Thursday, October 27 2016


Integrated ASEAN can pack a punch

Update: June, 10/2015 - 08:19

A corner of Saigon new port. — Photo saigonnewport

HCM CITY (VNS) — Ahead of next month's meeting of the ASEAN Economic Integration task force, Netherlands-based consultancy TMF Group has published a briefing paper titled "The ASEAN Economic Community: Capturing the zeitgeist of rising Asia" exploring how international businesses can best harness the potential of this growing region.

TMF's Asia-Pacific head Paolo Tavolato said 2015 would be a defining moment for Southeast Asian economies as the deadline for the formation of the ASEAN Economic Community (AEC) looms.

"Given the great range of diversity in economic development, political systems, cultures and religions, many are wondering if the regions can actually be integrated into a unified economy.

"As China's population ages and the workforce becomes more expensive, ASEAN can offer the full value chain to multi-national companies, from, say, research and development in Singapore, to labour-intensive manufacturing in Indonesia and Viet Nam, supported by Business process outsourcing in the Philippines."

He said the diverse range of industrial specialisations in ASEAN would make the region suitable for a wide array of investors.

The paper notes that Singapore and Malaysia specialise in electronic products, Thailand is the leading manufacturer of fast moving consumer goods and processed foods, while Viet Nam and Cambodia focus on garments.

Indonesia, Brunei, and the Philippines are the main producers and exporters of natural resources such as palm oil, rubber, sugarcane, rice, cocoa, timber, petroleum, natural gas, coal, and tin.

"The vertical and horizontal integration of Southeast Asia economies under the AEC would stimulate intra-regional investment, trade and business connections benefitting both foreign and local firms," Tavolato said.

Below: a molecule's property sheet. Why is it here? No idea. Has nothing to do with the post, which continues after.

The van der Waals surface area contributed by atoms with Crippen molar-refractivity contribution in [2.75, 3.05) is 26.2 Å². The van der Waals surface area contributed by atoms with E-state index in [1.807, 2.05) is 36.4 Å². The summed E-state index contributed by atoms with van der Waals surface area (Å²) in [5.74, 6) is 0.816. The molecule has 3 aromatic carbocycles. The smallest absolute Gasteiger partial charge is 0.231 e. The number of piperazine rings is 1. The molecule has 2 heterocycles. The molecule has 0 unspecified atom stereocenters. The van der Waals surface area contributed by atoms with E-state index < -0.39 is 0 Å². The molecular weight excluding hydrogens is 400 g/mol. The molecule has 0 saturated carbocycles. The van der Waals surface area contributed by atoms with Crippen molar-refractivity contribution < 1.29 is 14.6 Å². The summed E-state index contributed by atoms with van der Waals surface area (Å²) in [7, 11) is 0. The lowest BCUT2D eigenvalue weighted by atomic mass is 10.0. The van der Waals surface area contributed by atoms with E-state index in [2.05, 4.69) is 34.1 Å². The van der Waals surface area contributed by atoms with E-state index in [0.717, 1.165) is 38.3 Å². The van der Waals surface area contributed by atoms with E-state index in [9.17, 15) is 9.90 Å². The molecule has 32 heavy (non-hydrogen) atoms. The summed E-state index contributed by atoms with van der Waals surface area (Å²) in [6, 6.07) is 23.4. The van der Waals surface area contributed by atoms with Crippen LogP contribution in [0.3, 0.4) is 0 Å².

But the TMF Group highlighted the fact that a crucial step to this new era for the region would be the removal of non-tariff barriers (NTBs). According to the chairman's statement at the 26th ASEAN Summit in April, 458 out of the 506 high-priority measures outlined in the AEC roadmap have been fully implemented in all member countries.

For the remaining deliverables, the ASEAN Economic Ministers have been tasked with identifying, prioritising and implementing measures that carry the highest economic impact in a bid to achieve 95 per cent implementation rate by year-end.

"Among the remaining deliverables, the removal of NTBs is the hardest to implement as most are populist measures designed to protect strategic national industries," Tavolato said.

A study by the Institute of Southeast Asian Studies shows that the total removal of tariff and NTBs in ASEAN could reduce the cost of doing business in the region by 5 per cent and increase its GDP by 5 per cent.

According to the Asian Economic Journal, the establishment of the AEC could generate an extra US$280-615 billion (equivalent to 5-12 per cent of projected ASEAN GDP) in annual economic value by 2030.

It is predicted that by 2025 more than half of the world's consumers would live within a five- to six-hour flight from ASEAN.

Speaking on AEC, Suresh G Kumar, TMF Group Viet Nam's managing director, said, "Under the AEC's vision of creating a single market and production base, ASEAN member states have to find their unique competitive edges and further develop it in order to thrive in an integrated and open economy.

"For Viet Nam, the strength is its strategic geographic location, ripening demographic dividend, low labour cost structure and growing foreign direct investments. It will enable the country to become a regional manufacturing hub and an alternative production base to neighbouring China."

He said Viet Nam was already one of the region's manufacturing powerhouses. — VNS

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